But her aunts had had some role to play in her growing years. They had brought her into the country for holidays and had occasionally gone to London to take her about and buy her gifts and feed her ices and other treats. And ever since she had learned to read and write she had exchanged monthly letters with them. She was inordinately fond of them. It really had been lovely to spend Christmas in their company.
There had been no snow to enliven her Christmas, then.
There was snow, however--and plenty of it--soon after.
It began when the carriage was no more than eight or ten miles from Mickledean, and Frances did consider knocking on the roof panel and suggesting to the elderly coachman that they turn around and go back. But it was not a heavy snow, and she did not really want to delay her journey. It looked more like a white rain for all of the hour after it began. But inevitably--when it really was too late to turn back--the flakes became larger and thicker, and in an alarmingly short time the countryside, which had been looking as if it were rimed with heavy frost rather than with snow itself, began to disappear under a thickening blanket of white.
The carriage moved steadily onward, and Frances assured herself that it was foolish to be nervous, that the road was probably perfectly safe for travel, especially at the plodding speed to which Thomas was keeping the horses. Soon the snow would stop falling and begin to melt, as was always the way with snow in England.
She concentrated her thoughts on the term ahead, planning which pieces of music she would choose for the senior madrigal choir to sing. Something bright and brilliant and Elizabethan, she thought. She wondered if she dared choose something in five parts. The girls had mastered three-part singing and were doing rather well at four-part pieces, though they did sometimes break off in the middle of a phrase to collapse in laughter as they got hopelessly entangled in complex harmonies.
Frances smiled at the thought. She usually laughed with them. It was better--and ultimately more productive--than weeping.
Maybe they would try five parts.
Within another half hour, it was no longer possible to see anything but unrelieved white in any direction--and no longer possible to concentrate upon thoughts of school or anything else. And the snow was still falling so thickly that it dazzled the eyes and made it hard to see any great distance from the windows even if there had been anything to see. When she pressed the side of her face against the glass in order to look ahead, she could not even distinguish the road from the ditches or the fields beyond. And there did not even seem to be any hedgerows on this particular stretch that might have provided some sort of dark border to signify where the road was.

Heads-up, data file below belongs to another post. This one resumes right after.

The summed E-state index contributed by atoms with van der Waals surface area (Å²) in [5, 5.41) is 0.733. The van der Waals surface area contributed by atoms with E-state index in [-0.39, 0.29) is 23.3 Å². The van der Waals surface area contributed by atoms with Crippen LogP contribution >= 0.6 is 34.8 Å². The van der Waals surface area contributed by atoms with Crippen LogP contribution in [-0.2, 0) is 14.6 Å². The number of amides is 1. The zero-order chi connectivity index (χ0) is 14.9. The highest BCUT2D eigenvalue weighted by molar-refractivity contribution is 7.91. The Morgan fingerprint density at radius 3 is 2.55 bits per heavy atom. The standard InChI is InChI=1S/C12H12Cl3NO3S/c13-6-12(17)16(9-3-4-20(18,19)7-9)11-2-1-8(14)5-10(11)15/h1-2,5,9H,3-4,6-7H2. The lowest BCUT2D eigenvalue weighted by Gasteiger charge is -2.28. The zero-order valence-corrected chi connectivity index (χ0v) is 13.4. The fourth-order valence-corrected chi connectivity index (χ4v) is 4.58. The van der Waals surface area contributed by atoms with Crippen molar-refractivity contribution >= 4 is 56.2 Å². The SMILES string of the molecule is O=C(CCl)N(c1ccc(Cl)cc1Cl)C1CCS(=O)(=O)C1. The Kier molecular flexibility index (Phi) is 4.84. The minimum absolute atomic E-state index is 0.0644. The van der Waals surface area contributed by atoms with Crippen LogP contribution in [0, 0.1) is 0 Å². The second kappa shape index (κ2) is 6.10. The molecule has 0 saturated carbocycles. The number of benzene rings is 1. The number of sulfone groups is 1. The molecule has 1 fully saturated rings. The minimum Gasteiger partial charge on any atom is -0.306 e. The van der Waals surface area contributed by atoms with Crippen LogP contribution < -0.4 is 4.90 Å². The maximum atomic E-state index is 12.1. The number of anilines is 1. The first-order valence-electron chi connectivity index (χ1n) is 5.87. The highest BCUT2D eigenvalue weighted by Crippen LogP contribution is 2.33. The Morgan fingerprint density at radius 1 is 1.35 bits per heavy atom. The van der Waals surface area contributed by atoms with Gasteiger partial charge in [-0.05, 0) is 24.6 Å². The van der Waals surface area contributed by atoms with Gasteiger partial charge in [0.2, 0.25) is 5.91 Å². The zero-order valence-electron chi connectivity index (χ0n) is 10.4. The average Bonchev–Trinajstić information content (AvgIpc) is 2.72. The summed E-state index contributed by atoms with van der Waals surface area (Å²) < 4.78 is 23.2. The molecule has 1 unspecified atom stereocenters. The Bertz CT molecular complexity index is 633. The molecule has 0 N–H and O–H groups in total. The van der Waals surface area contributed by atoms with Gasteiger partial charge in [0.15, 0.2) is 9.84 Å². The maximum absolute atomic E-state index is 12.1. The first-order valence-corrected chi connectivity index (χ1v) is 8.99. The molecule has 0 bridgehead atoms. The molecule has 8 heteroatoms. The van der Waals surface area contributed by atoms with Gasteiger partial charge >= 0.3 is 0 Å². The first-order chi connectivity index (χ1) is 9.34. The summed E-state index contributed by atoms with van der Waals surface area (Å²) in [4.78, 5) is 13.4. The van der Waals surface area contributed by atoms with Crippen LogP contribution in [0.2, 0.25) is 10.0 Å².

Panic clawed at her stomach.
Could Thomas see the road from his higher perch on the box? But the snow must be blowing into his eyes and half blinding him. And he must be twice as cold as she was. She pressed her hands deeper into the fur muff that Great-Aunt Martha had given her for Christmas. She would pay a fortune for a hot cup of tea, she thought.
So much for wishing for snow. What sage was it who had once said that one should beware of what one wished for lest the wish be granted?
She sat back in her seat, determined to trust Thomas to find the way. After all, he had been her great-aunts' coachman forever and ever, or at least for as far back as she could remember, and she had never heard of his being involved in any sort of accident. But she thought wistfully of the cozy dower house she had left behind and of the bustling school that was her destination. Claudia Martin would be expecting her today. Anne Jewell and Susanna Osbourne, the other resident teachers, would be watching for her arrival. They would all spend the evening together in Claudia's private sitting room, seated cozily about the fire, drinking tea and exchanging reminiscences of Christmas.
She would be able to give them a graphic account of the snowstorm through which she had traveled. She would embellish it and exaggerate the danger and her fears and have them all laughing.
But she was not laughing yet.
And suddenly laughter was as far from her thoughts as flying to the moon would be. The carriage slowed and rocked and slithered, and Frances jerked one hand free of her muff and grabbed for the worn leather strap above her head, convinced that they were about to tip right over at any moment. She waited to see her life flash before her eyes, and mumbled the opening words of the Lord's Prayer rather than scream and startle Thomas into losing the last vestiges of his control. The sound of the horses' hooves seemed deafening even though they were moving over snow and should have been silent. Thomas was shouting enough for ten men.